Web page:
Welcome to Writer Rants–where every Friday a writer just lets loose on whatever the heck is bugging him this week. Enjoy.
I put myself in a bad, bad spot.
As an experienced content writer, I will definitely be quick to see the value in a good-paying job, especially one that is regular and provides a steady income source. I paid my due of weeks and months searching for work, pitching bids, and doing sales hoping to land enough of the big one each month. Reliable work is a good thing.
Unfortunately, I have fallen into the lucrative but deadly trap of catalog description writing. It seemed simple enough. Honestly, I can belt out 100 word scripts quickly and accurately, practically oozing descriptions day and night. However, there’s only so many ways one can describe a kitchen cart on wheels or the sanitizing benefits of stainless steel.
You Want Casters? We’ve Got Casters.
Kitchen carts roll on specific, durable wheels dubbed casters. They come in different sizes and are usually made of material designed to survive a nuclear war. I personally think some factory locked a caveman in a room, and he spends his days chiseling caster wheels out of granite. These wheels come in big and small sizes, which makes a huge difference when pushing a cart. Seriously. Little wheels get stuck in cracks or floor separations. When that happens, everything falls off the cart, the waiter or staffperson gets injured, and avoidable expenses go up. So little wheels usually equal bad things. Big wheels on utility carts are great for rolling over all types of floors, even uneven ones, but they look horrible and they make a loud clatter, even when oiled. You learn these things after writing about caster wheel specs for six weeks straight.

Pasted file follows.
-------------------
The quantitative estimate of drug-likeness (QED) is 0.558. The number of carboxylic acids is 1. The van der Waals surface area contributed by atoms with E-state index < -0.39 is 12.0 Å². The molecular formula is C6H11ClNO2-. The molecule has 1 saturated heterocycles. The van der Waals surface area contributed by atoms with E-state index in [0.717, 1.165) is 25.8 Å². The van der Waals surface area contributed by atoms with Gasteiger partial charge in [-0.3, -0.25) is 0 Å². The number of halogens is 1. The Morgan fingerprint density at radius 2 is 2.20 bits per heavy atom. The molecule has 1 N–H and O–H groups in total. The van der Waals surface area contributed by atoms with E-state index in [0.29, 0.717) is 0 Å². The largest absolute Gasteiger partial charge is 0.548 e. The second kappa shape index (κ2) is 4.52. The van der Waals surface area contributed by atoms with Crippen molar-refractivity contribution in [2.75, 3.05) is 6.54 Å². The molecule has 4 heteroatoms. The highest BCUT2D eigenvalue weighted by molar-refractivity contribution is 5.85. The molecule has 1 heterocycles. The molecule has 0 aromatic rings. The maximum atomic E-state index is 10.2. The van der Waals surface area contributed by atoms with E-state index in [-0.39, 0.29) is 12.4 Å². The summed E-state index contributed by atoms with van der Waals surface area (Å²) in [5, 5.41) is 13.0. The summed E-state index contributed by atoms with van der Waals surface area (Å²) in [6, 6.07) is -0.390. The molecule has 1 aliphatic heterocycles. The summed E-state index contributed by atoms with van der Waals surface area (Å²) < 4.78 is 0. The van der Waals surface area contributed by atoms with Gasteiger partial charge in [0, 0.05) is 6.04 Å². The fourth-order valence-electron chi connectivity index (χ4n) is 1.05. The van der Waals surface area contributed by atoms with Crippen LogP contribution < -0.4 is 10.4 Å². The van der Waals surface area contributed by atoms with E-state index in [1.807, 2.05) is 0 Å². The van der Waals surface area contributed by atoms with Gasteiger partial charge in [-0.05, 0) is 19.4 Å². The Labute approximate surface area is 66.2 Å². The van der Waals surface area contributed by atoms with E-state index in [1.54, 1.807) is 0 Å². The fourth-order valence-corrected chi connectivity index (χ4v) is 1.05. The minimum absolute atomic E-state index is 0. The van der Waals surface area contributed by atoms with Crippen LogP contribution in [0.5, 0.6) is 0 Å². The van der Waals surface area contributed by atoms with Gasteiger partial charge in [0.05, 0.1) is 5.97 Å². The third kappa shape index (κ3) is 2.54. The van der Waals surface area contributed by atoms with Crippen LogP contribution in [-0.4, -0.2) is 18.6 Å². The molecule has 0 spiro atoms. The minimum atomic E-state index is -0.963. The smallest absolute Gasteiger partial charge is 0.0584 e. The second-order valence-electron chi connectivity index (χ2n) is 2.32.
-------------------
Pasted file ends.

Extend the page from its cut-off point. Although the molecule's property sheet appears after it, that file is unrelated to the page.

Stainless Steel is…Flat.
The invention of stainless steel is a bit of an amazing thing. Normally, metal, when exposed to air and particularly moisture, starts to oxidize. We call this “rust.” However, stainless steel involves the incorporation of a layer that sits between the metal and air. As soon as the seal is penetrated, it closes up again. So the oxidation never sets in to start the rusting effect. It makes the material perfect for kitchen tools and utensils because it can be cleaned so easily. Unfortunately, after describing this aspect 400 times in a job, one gets to the point of wishing, just once, that damn stainless steel would rust. It would force the entire commercial kitchen world back 2,000 years to stone and wood. Food might actually get a bit more interesting as well. Of course, the risk of food poisoning might go up, but risk tends to excite people anyways, so it’s a trade-off.
Catalog Writing is Unhealthy
As you can see above, when one writes hundreds of ads about dish dispensers, kitchen carts, and tray racks all day long, the brain has to go somewhere to get through the dull redundancy. So we writers imagine ways the entire world order my be upset by stainless steel oxidation or imperfect caster wheels. If we didn’t, the alternative might involve us running out into the street with a laptop screaming at the top of our lungs and swinging at imaginary kitchen ads. And tomorrow I will write more kitchen ads all over again.
Tom L has been writing for 20 plus years, but if the next 20 years is predominantly catalog writing he might just quit early to avoid the mental pain involved.